“Rarely does a location not matter to a story, and Hart of Dixie is no exception.” So goes a wholly negative review of the CW’s Hart of Dixie by an Alabama journalist. I went a blessed week of watching Hart of Dixie, the first season of which is currently airing on Netflix, before I was lured into reading this critical review. As reviews can, it made me embarrassed that I was not previously wise to the show’s flaws, which mostly amount to exaggerated stereotypes and bad accents. Do I have really bad taste? I asked myself. Have I gone soft? Am I an ignorant asshole? It’s quite easy to have one’s experiences (and beliefs) tainted by a review, because many critics get a special pleasure out of being acerbic or even cruel. But this reviewer was also clearly offended by the show, being, as she is, from Alabama.
You could argue that I am perpetuating — worse, I am endorsing — the writers’ ignorance and with it, all kinds of Southern stereotypes, if I continue to watch Hart of Dixie. Here’s why I don’t care. The exaggerations extend past Alabama. They also describe New York, the birthplace of the show’s doctor protagonist Zoe Hart (Rachel Bilson). According to the writers, NYC is full of type-A, overachieving Jewish Woody Allen fans who care too much about their appearance and spend too much on clothes, shoes and beauty products. Being a New Yorker, I could get mad about these stereotypes, but I don’t, because exaggeration serves its purpose here, in this, lest we forget, fictional work. It creates a stark contrast in which to establish a conflict.
For those unfamiliar with the admittedly soap opera-like premise of the show, Bilson’s Dr. Zoe Hart uproots herself from Manhattan and moves to the fictional Bluebell, Alabama, where she has inherited one half of a medical practice from a now-deceased gentleman who turns out to have been her father. The man who actually raised Zoe (played occasionally and excellently by Gary Cole) is a cardiothoracic surgeon who basically continues to be the distant father figure he was before he found out Zoe wasn’t his biological daughter. Her mother, not surprisingly, is a high-powered PR executive back in NYC (because again, for the purposes of the show, no New Yorker is allowed to have anything other than an overachiever’s job). Despite his lack of affection, Zoe has always looked up to the elder Dr. Hart, but her superiors in the big city believe Zoe has to become better at cultivating relationships with her patients before she can be promoted to a coveted fellowship and follow in his footsteps. How fitting, then, that she is entitled to half a medical practice in a small, cozy town in Alabama.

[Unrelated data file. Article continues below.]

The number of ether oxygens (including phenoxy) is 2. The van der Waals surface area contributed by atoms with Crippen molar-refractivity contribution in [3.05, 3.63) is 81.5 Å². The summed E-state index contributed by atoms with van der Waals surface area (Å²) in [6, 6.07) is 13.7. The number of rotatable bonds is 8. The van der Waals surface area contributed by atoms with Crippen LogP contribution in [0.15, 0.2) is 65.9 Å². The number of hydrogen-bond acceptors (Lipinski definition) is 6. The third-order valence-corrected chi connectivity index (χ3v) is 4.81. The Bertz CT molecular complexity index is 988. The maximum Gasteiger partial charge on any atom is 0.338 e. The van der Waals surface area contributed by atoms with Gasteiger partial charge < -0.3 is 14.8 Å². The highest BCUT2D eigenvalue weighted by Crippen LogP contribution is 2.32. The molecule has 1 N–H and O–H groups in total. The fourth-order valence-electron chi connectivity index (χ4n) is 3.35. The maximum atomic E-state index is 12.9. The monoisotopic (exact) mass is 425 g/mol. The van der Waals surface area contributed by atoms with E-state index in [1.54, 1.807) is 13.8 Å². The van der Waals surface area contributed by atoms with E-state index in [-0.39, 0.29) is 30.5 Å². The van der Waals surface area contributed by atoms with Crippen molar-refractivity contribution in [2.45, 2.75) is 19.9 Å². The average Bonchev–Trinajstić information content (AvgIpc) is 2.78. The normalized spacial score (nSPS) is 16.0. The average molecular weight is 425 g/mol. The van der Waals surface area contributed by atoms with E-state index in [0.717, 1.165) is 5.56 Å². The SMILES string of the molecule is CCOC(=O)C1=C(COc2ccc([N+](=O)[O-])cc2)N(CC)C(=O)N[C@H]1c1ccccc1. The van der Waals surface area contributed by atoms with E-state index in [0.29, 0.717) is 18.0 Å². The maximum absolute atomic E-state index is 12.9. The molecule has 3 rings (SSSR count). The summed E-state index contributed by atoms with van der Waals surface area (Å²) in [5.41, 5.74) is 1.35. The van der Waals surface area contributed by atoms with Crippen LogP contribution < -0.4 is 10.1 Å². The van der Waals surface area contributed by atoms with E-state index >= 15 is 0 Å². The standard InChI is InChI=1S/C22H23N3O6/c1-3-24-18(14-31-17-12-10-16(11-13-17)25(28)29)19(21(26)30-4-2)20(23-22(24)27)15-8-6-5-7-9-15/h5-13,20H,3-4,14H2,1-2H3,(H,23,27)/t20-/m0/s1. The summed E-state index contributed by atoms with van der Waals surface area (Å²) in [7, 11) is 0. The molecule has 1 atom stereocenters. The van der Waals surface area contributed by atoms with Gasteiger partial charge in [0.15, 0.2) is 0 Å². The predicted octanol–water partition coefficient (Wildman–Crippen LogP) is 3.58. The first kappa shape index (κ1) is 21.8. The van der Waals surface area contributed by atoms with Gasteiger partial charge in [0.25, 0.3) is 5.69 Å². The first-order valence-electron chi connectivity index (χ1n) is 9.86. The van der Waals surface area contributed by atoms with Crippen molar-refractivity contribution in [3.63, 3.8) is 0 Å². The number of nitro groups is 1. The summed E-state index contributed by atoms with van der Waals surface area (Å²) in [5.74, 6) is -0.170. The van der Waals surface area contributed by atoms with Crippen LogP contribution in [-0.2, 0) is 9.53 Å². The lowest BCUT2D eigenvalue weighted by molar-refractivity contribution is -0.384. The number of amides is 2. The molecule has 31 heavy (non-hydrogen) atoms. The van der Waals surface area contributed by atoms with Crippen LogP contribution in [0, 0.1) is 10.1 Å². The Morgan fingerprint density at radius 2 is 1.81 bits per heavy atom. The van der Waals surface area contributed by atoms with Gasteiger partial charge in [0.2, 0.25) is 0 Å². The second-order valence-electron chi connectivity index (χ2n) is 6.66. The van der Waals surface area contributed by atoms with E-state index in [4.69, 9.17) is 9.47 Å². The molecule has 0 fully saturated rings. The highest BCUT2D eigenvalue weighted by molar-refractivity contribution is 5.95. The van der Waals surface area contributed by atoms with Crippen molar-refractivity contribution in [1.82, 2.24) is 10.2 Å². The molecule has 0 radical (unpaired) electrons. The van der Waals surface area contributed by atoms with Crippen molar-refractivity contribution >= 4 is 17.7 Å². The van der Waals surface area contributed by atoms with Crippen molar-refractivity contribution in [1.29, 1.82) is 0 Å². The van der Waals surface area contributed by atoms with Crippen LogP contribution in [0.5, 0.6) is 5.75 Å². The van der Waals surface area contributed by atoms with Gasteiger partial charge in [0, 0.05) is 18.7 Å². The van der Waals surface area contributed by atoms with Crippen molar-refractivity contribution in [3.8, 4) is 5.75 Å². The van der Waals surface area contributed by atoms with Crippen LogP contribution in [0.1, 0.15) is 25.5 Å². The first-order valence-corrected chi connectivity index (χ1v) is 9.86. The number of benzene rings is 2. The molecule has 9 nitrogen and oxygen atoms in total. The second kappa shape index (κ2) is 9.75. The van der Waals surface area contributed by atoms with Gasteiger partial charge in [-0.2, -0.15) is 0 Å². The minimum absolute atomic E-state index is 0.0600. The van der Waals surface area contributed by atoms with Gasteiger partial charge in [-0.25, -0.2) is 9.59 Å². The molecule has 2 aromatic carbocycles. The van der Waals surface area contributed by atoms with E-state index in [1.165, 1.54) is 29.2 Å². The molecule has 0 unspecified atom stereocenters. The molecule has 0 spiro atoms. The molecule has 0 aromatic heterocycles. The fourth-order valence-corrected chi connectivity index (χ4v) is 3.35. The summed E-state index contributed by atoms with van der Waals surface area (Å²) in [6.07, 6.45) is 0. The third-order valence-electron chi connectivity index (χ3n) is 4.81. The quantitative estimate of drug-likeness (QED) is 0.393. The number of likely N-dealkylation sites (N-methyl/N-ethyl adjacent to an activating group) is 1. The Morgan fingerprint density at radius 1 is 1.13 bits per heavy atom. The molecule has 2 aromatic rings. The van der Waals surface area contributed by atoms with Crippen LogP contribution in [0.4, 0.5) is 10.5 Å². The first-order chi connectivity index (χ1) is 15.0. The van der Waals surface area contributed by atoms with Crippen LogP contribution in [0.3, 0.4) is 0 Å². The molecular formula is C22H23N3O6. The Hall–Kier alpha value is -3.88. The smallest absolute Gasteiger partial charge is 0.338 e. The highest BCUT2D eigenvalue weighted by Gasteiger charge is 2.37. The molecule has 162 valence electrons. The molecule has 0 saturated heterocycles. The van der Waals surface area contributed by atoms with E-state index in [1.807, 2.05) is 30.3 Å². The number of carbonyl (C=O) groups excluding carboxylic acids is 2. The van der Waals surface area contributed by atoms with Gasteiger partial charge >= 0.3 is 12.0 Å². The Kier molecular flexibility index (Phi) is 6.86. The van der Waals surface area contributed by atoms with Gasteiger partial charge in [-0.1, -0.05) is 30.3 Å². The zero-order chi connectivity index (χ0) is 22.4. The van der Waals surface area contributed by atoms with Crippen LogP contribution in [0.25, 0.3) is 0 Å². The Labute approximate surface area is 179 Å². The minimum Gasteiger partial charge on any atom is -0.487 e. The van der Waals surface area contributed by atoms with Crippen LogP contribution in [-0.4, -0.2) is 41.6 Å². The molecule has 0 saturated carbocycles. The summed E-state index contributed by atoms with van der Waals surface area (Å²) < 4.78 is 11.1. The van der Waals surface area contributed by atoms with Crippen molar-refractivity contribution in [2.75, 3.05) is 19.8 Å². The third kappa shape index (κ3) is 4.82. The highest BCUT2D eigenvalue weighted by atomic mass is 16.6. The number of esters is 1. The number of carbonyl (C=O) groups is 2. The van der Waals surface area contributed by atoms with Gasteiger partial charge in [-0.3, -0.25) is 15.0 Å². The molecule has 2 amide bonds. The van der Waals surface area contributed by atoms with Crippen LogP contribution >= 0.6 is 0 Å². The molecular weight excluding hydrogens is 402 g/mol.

The premise itself put me off for more than a year, but I kept catching segments of the show every few months and slowly the dappled Alabama sunlight created so expertly by lighting technicians on the same Warner Brothers backlot used on Gilmore Girls, True Blood, and numerous other shows started to blind me with its peculiar golden allure, as did the love triangle between Zoe, the town lawyer George (Friday Night Lights‘ Scott Porter) and ne’er-do-well womanizing bartender Wade (Wilson Bethel). Specifically, I felt I had to retrace the exact chronological history of the triangle from the pilot episode to whatever the current episode was, some 27.8 hours of television later. The key to a successful primetime drama, as we all know, is a romantic relationship, or two, or four, teased out over the course of an entire season, or two, or four (see also: Gilmore Girls, Dawson’s Creek, The Good Wife, Friday Night Lights, and basically every other primetime drama ever).
But there is more to Hart of Dixie. Specifically, its tone. It is lighthearted, upbeat, happy, uncomplicated, easygoing — all the qualities I look for in a long-term relationship with a television show, and which are surprisingly difficult to find right now (dark shows for dark times). It can also be incredibly goofy: there is literally some town event — a fundraiser, an auction, a party, a parade, a banquet, an election, a sporting competition — in every single episode, and invariably every single resident of the town dresses up for said event. Plus, in the interest of advancing drama (as opposed to just romance), each event invariably causes something huge to be on the line — a relationship, a cookie recipe, a coveted committee position.